Pelican

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Pelican (#) (-1955), Ira Eaton’s 40-foot gas powered boat in 1934 after he left his job aboard the schooner Santa Cruz. [Eaton 1980: 250-251]. When Ira Eaton died, Pelican was purchased by Captain George M. McGuire who used her for hunting seals, sea lions, otters, and other sea-going animals. According to Don Butler, son-in-law and employee of Robert Brooks, lessee of San Miguel Island, Pelican was used to service the island during Butler's time (1942-l950). The vessel ended her life in December 1955 under the ownership of Santa Barbara fisherman, George Castagnola, when she was pounded to pieces at Gaviota.



In the News~

August 14, 1938 [SBNP]: “Captain Ira Eaton, veteran mariner of the Santa Barbara channel and a resident of Santa Barbara for 53 years, died yesterday in a local hospital… Successively Captain Eaton sailed the Gussie M, the Sea Wolf and the Pelican, which he owned and was operating at the time of his death…”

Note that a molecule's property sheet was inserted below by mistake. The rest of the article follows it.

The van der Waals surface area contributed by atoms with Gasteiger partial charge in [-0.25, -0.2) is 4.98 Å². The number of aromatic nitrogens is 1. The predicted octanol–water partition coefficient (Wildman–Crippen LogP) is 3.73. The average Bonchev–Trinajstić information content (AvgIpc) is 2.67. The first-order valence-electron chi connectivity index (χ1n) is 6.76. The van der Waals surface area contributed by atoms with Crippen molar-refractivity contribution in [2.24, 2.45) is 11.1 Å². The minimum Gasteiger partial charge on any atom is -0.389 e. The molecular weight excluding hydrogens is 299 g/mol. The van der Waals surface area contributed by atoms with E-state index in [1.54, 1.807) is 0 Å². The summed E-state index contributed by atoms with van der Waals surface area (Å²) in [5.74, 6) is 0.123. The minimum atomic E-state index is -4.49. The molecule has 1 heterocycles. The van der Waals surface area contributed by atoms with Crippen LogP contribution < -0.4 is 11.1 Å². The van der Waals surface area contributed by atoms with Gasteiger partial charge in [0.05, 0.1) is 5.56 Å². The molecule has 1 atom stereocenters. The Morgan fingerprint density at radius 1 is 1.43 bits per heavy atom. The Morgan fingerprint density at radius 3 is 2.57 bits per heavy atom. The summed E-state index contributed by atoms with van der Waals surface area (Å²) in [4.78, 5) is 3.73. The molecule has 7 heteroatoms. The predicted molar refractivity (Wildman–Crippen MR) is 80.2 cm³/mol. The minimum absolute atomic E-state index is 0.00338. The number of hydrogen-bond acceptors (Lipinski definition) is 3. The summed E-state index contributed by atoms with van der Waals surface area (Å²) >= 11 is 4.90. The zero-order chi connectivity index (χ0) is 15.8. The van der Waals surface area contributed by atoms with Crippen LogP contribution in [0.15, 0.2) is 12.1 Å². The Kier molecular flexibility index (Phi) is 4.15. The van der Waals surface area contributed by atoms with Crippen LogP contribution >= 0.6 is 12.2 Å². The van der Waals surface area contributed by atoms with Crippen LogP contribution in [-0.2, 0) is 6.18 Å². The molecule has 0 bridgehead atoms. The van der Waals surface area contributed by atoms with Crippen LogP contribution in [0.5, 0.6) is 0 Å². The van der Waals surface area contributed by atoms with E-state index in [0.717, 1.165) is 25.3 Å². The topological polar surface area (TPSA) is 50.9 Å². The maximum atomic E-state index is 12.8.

December 27, 1938 [LAT]: “Santa Barbara. Santa Cruz Island seals sent by train to New York. Shipment of six males will undergo training before exhibition debut. Six husky male sea lions from the rookeries of Santa Cruz Island of the Channel Islands chain are headed out of this port, with the New York World’s Fair as their ultimate destination. Captured by Captain George McGuire, who has been hunting seals, sea lions, otters and other sea-going animals out of this port for 36 of his 85 years, the noisy cargo made the voyage from the island aboard Pelican, formerly owned by the late Captain Ira Eaton…”


December 5, 1955 [SBNP]: “The 45-foot fishing boat Pelican broke loose from its mooring some time early yesterday morning during a storm off Gaviota and was pounded against the rocks until it sank, it was reported today by George V. Castagnola, Sea Food Co. owners. No one was aboard the craft at the time. The loss was estimated at $15,000.